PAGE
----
Thousands more Londoners are dying early each year due to toxic air than previously thought, ground-breaking research reveals today.
The study by respected academics has the death toll from air pollution in the capital hitting nearly 10,000 a year.
For the first time, the experts calculated the deadly impact of nitrogen dioxide on the city’s streets.
Millions of people are having their lives shortened by this killer pollutant, blamed to a large extent on diesel fumes.
The report by academics from King’s College, London, estimated that once all this loss of life is added together it was the equivalent to 5,879 deaths a year in 2010.
Previous research on the health impact of PM2.5, tiny particulates of pollution suspended in the air, put the annual death toll at 4,267 in 2008.
The updated study, commissioned by City Hall and Transport for London, found this had fallen to 3,537 in 2010, partly due to air quality improvements.
But the combination of premature deaths from NO2 and PM2.5 was estimated by the experts to amount to 9,416 fatalities in the capital in 2010 – or more than 25 a day.
Across the country, this pollution death toll is expected to have hit around 80,000, up from 29,000 for just PM2.5, once a committee of academics completes its report later this year.
While the NO2 research needs treating with caution as it’s so cutting-edge, the report’s shock findings will inevitably spark fresh calls for the Government and Mayor of London to step up action against pollution.
To his credit, though, Boris Johnson can claim that London is being open about its filthy air problem, especially compared to some other cities around the world.
With pollution levels having fallen since 2010, the death toll is also expected to have gone down “significantly” though this it yet to be quantified.
The Mayor stressed the study was a “snapshot” which revealed:
- A boy born in 2010 in London could expect to see a loss of life of around 17 months on average due to NO2, if such pollution levels in London did not change, and a girl 15.5 months. For PM2.5 it was around nine months for both sexes.
- PM2.5 and NO2 were associated with about 1,990 and 420 respiratory hospital admissions in 2010 respectively, together with 740 cardiovascular admissions linked to PM2.5.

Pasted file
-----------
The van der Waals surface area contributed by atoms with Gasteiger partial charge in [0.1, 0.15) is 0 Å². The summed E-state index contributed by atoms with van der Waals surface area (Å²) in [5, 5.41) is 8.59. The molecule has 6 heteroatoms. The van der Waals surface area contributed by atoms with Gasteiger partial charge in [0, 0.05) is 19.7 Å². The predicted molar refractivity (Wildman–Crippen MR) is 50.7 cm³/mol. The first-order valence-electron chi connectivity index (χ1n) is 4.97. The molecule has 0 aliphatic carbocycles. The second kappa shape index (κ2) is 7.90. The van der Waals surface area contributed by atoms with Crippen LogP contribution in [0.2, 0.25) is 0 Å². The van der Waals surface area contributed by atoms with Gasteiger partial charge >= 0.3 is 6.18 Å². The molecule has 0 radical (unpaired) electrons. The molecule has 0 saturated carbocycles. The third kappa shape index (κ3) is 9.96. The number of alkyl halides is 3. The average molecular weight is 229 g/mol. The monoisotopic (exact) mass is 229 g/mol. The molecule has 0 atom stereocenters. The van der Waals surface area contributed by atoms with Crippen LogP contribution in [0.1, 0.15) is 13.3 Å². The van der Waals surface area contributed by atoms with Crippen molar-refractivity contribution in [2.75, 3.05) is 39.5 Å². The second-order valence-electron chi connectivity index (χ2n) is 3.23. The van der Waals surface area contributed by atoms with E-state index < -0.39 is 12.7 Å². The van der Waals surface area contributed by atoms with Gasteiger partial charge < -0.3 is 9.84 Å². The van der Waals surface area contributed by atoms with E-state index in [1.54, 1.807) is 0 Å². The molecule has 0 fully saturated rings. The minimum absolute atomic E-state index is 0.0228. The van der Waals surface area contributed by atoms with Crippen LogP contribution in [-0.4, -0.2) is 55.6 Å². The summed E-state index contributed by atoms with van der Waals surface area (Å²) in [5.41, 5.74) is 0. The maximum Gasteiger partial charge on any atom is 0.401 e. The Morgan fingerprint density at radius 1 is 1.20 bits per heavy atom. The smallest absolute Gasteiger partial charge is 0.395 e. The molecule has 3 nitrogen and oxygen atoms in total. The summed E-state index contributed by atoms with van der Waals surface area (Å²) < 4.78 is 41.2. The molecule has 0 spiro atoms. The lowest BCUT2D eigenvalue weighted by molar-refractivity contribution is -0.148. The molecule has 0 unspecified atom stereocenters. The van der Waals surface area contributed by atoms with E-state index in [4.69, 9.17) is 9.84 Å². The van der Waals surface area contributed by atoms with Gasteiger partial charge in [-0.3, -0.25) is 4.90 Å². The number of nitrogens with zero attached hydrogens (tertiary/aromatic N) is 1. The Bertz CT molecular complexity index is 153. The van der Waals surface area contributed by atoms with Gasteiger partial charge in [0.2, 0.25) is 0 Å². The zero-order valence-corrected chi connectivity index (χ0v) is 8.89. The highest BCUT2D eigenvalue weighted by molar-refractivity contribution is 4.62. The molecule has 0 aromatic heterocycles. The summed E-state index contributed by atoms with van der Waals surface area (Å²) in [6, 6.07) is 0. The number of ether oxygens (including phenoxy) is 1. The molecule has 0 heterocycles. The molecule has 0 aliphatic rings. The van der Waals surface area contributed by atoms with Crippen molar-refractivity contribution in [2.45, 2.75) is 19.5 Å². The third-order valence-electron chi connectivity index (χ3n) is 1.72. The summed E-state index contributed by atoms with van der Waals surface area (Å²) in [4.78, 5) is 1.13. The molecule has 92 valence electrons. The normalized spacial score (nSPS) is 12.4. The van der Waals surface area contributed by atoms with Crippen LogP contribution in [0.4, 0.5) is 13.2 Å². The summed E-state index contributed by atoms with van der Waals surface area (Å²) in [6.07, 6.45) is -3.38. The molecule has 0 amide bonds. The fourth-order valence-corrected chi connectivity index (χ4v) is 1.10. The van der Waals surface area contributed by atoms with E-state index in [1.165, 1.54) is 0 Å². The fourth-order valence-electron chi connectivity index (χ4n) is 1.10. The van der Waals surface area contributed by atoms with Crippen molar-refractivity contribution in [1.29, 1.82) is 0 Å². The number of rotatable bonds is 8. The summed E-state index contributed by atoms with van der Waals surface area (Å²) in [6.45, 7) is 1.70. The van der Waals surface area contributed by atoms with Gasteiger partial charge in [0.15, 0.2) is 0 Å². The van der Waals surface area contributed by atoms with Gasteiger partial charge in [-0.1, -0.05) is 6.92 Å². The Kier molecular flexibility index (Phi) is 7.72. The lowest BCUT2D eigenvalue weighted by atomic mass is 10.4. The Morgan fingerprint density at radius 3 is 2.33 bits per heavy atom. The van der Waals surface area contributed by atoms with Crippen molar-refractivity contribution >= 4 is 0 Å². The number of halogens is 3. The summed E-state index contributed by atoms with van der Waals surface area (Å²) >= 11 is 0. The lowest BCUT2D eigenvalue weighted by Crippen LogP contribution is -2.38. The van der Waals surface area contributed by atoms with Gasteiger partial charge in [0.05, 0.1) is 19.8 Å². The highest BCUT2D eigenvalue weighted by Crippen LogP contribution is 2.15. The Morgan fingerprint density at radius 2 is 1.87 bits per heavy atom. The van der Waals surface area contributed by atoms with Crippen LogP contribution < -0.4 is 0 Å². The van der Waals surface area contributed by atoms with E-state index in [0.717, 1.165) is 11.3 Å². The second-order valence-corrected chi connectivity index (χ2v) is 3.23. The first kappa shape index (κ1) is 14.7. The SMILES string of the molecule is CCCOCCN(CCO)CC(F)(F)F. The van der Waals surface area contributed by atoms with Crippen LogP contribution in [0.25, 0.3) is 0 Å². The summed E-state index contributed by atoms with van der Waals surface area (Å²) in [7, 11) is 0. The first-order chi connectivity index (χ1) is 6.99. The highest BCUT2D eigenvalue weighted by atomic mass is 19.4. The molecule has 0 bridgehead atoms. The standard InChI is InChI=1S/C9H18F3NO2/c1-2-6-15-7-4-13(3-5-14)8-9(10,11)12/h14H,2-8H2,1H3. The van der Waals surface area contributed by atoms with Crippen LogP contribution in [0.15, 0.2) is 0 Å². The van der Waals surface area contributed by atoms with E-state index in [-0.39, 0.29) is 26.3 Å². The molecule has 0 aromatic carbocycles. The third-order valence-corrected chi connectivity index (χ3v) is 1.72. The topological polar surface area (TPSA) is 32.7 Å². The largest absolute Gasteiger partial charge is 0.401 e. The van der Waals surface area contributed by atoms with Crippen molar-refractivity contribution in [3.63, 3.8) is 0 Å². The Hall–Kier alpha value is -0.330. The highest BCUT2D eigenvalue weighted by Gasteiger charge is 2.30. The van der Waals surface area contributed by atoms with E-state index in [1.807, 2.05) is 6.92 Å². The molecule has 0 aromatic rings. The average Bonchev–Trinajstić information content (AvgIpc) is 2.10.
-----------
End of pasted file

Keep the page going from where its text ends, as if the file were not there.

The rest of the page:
- The annual economic impact of these forms of pollution ranged from £1.4 billion to £3.7 billion.
- Around a 1,000 of the totalled deaths could be saved by 2020 by measures previously brought in by Boris Johnson, without his flagship ultra low emission zone (ULEZ). Once this is included and other steps being taken by the Government, the death toll may possibly be 3,000 lower.
- Nearly half of the health impacts of pollution in London is from dirty air blown in from outside the capital, including diesel and industrial fumes from Paris and other parts of the Continent.
While the Mayor has been accused by environmentalists of dragging his feet over tackling pollution, he has also been criticised for going to far by other groups.
Defending his actions, including ordering all taxis to be zero-emission capable by 2018 and his ULEZ, Mr Johnson said: “This study shows imperatively why these bold measures are required.
“My greatest priority remains to protect the well-being and environment of Londoners, and this scientific evidence will ensure we have all the information needed to continue delivering comprehensive measures that bring real change.”
A borough-by-borough breakdown showed NO2 pollution claiming the equivalent of 279 lives in Barnet in 2010, followed by Bromley and Croydon on 271, and Ealing on 245.
There were at least 200 in Wandsworth, Bexley, Enfield, Greenwich, Havering, Lewisham, Redbridge and Southwark.
Mr Johnson urged the Government and the European Commission to do more on cleaning up London’s air, including by ensuring that new standards for diesel engines meet real-world conditions rather just passing tests in laboratories.
He also warned that a third runway at Heathrow was “inconceivable” if the Government is to meet EU legal limits on pollution. The capital is not set to meet EU legal limits for NO2 before 2030.
Mr Johnson stressed that action by City Hall could get around 80 per cent of central London compliant with EU laws by 2020 but the Government and EU also needed to step up their efforts.
The Supreme Court has ordered ministers to come up by the end of the year with a new plan to cut NO2.